A girl and $7.82 walk into a Goodwill....
Don't all good refashion stories start this way? =)
My facebook friend, Robin, suggested a refashion project of bleaching and dyeing jeans a pastel color. When I saw it, I totes wanted to try it. (Yes, I said "totes" and no, I don't care that I'm probs too old to use that slang.)
Anyhow, I decided that I needed a pair of light purple jeans. It was a toss up between light purple and mint green. But I thought light purple would be easier to achieve. Green dye could have accidentally produced lime green or kelly green (neither of which are a good look on me.)
So I spent Tuesday morning looking through every pair of women's jeans at Goodwill.
I ended up finding a pair of Tommy Hilfiger jeans in my "Goodwill size". What's a "Goodwill size", you ask? Well, you see, it's a size or two bigger than I normally wear. I found that I need to purchase things in my Goodwill size because alot of the clothes donated to Goodwill have been shrunk. Seriously, they should just call the place "Shrunken Treasures".
I made sure my jeans were 100% cotton. I read online that jeans with lycra, spandex and all that stretchy material would just shred when bleached.
So if you do this, make sure you have jeans that are 100% cotton.
I decided on a pair of mom jeans from the 90's.
I'm also gonna (hopefully) refashion that sweater that I'm wearing in the above picture. Which I'm pretty sure also came from the 90's. If I put on some Bass Buc shoes and a huge gold herringbone chain and I'll feel like I'm back in high school.
To get started, I needed the following:
A big Rubbermaid tote
bleach (not color safe)
fabric dye...I used Rit
Some sort of measuring cup (I used 1 cup)
Ignore the hydrogen peroxide...I was gonna use it to neutralize the bleach but didn't do it.
|The jeans before|
|Another pic of the jeans before|
To start, I needed to bleach the jeans before I dyed them.
In the tub, I mixed 3 parts lukewarm water with 1 part bleach.
I kept them in this tub for 4 hours. **Note, you might want to do this part outside or in a garage. Especially if you live in a small space. The bleach smell is strong.**
After the 4 hours, I removed the jeans, dumped out the bleach water, and put my jeans in the washer for a rinse and spin only...no detergent. Then I put them in the dryer. (I now realize I probably shouldn't have dried them...it made them pretty snug at the end of the process.)
|This is how they looked after the first bleaching, rinsing, drying cycle.|
|A close up after the first bleaching, rinsing, drying cycle.|
I added a new batch of bleach/water mix and put in the jeans.
This time I left them in there for 5 hours. Then I rinsed in the washer (no detergent) and dried them in the dryer.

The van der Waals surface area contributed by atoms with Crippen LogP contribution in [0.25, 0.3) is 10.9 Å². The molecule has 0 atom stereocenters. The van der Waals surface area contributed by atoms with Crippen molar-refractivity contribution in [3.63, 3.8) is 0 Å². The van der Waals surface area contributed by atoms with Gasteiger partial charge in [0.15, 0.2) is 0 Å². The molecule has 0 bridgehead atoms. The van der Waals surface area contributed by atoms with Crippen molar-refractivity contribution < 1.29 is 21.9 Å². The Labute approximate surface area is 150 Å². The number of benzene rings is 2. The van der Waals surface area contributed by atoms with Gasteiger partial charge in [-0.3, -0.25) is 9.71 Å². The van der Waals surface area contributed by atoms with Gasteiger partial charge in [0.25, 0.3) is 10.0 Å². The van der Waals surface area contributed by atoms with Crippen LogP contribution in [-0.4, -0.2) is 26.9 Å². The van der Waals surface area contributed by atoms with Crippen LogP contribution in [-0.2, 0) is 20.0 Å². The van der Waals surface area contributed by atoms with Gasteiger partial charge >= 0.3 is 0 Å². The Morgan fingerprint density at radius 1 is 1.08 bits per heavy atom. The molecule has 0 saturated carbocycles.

|This is how they look after the second bleaching, rinsing, and drying.|
|Another close up.|
Ok, I should have actually done two more bleaching cycles. 1 for 10 hours and another for 11 hours. However, I stopped here for 2 reasons.
1) Since I was dyeing the jeans purple, I figured it would be ok to leave a little bit of blue on the jeans.
2) Do you see the white spots around the edges of the pockets in the picture below? The fabric was pretty thin there and I didn't want the bleach causing any holes.
Something that happened that I didn't expect was the bleach totally wiped the Tommy logo off the leather patch. Weird huh?
Now, onto the dye...
I used the same rubbermaid tote (I rinsed it alot after I poured the bleach water out).
I followed the instructions on the Rit dye bottle..sort of. I mixed everything the way it said to, but it said to stir the jeans in the dye for 30-60 minutes. I did not do this. I had planned to stir the jeans for 20 minutes since I just wanted light purple. However, when I added the jeans to the dye, it started turning, like, Barney purple within 5-7 minutes. When I realized it was already medium purple, I stopped right then. I rinsed the jeans until the water ran clear. I did this part in my yard with my water hose. I didn't want to stain my bath tub. Once the water ran clear, I washed the jeans in the washing machine with detergent and then put them in the dryer.
|When I put the jeans in the dye|
|After I rinsed them until the water ran clear.|
|What the jeans looked like after I washed them in detergent.|
|The jeans after the final wash and dry|
|The final color of the jeans |
Now, to turn the Mom jeans into a lower rise straight leg jean.
First, try on the jeans inside out. With straight pins, pin the jeans close to the leg. Starting at one ankle and working your way to the other ankle. Also pin the crotch. I had to take the pants off to pin my jeans. Once pinned, turn the jeans inside out to check that everything looks ok. Also, carefully try them on to make sure the fit is ok. Be supes careful though, I shoved a straight pin into my leg when I tried them on.
If everything looks and feels ok, it's time to sew.
Sew along the pinned line. Once that is sewn, turn the jeans right side out and try them on. If everything is good, cut the excess fabric off. Now sew a zig zag seam on the raw edges where you just cut.
|Like the hello kitty machine? It's actually my 6 year old daughter's machine. I had to borrow hers because the needle on mine broke. =(|
|This is what the straight seams and zig zag seams look like.|
Now I have a pair of purple jeans with a lower waist and straighter legs! ( And they only cost $4.69 for the jeans and $2.96 for the dye!)
Doesn't that sound easy? =)
I hope this tutorial made sense. I've been sick for the past 2 days and feel a little loopy. So if you have any questions about this tutorial, just ask and I'll try to help. =)
|I rolled up the jeans a little. They were kind of long. |
Thanks for reading!
**If you have some time, check out my zibbet shop!**